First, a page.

A History of Militarized U.S. Policing: Ferguson and Beyond

Understanding Empire: Technology, Power, Politics

[This essay is a shortened version taken from a book project I’m working on called The Predator Empire]

A History of Militarized U.S. Policing

ferguson-mike-brown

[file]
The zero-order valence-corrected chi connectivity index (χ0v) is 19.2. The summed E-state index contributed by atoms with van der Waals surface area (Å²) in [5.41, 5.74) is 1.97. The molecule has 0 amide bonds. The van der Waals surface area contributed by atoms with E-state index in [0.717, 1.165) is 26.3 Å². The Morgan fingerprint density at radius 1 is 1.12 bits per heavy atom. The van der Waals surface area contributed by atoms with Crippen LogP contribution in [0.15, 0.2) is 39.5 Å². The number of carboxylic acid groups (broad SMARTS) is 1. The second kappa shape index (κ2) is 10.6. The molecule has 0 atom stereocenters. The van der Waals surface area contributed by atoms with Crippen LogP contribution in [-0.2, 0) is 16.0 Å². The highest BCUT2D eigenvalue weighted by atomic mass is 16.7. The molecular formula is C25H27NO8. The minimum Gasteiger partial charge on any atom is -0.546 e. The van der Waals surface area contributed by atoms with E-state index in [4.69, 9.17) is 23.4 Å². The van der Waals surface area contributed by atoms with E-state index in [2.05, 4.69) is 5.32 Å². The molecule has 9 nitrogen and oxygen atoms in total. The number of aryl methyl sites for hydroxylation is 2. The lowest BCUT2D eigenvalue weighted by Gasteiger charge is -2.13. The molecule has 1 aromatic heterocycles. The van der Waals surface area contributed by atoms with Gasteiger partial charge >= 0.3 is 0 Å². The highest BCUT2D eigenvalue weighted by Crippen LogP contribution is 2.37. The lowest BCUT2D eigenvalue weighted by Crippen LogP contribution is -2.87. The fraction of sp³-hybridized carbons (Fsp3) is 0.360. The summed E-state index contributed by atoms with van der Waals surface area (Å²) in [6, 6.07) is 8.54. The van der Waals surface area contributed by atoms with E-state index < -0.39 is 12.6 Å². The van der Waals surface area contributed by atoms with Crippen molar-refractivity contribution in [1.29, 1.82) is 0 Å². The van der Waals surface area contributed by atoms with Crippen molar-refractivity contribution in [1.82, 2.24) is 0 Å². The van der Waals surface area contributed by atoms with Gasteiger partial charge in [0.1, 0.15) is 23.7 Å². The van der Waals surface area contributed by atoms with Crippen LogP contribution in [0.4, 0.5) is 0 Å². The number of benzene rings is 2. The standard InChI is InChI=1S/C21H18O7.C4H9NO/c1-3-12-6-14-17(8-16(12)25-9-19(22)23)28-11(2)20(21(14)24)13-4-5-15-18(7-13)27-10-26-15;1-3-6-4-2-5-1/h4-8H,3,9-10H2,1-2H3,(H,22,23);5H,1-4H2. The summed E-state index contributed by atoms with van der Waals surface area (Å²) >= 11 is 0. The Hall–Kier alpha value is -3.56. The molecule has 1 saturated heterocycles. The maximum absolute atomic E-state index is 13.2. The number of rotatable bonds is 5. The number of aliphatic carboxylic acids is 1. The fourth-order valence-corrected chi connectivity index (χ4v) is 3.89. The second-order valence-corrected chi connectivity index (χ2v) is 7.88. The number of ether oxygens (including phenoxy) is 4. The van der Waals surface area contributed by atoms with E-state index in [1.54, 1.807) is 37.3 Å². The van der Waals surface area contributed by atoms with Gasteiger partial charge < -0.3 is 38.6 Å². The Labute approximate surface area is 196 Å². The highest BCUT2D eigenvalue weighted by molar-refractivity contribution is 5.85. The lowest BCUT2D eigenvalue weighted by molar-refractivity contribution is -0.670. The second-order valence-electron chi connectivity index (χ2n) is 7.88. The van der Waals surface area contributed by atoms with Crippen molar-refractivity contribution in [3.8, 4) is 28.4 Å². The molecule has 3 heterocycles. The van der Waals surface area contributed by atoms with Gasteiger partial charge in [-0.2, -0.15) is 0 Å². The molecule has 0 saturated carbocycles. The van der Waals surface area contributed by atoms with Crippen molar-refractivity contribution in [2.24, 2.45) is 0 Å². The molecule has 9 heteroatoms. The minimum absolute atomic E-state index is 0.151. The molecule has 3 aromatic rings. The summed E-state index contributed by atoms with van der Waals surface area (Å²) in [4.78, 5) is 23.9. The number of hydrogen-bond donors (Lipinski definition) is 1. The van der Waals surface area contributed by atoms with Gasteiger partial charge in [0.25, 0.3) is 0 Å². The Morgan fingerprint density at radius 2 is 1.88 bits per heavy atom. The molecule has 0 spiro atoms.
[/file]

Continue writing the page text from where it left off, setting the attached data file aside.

American policing was shaped by colonial contact with the British. Without evidence of criminal activity, British soldiers in New England searched through homes under a general warrant known as a “writ of assistance.” And under the Quartering Act of 1765 and 1774, colonists were required to house and feed British soldiers. This came despite Britain’s own aversion to the “quartering” of soldiers in its towns and cities—a practice banned under the English Bill of Rights in 1689. As Radley Balko explains in his book Rise of the Warrior Cop, “Bostonians were British subjects, but they were being treated like enemies of the state” (p.14). And so, the early founders were profoundly aware of the toxicity of militarism. The aversion to quartering and general warrants was…

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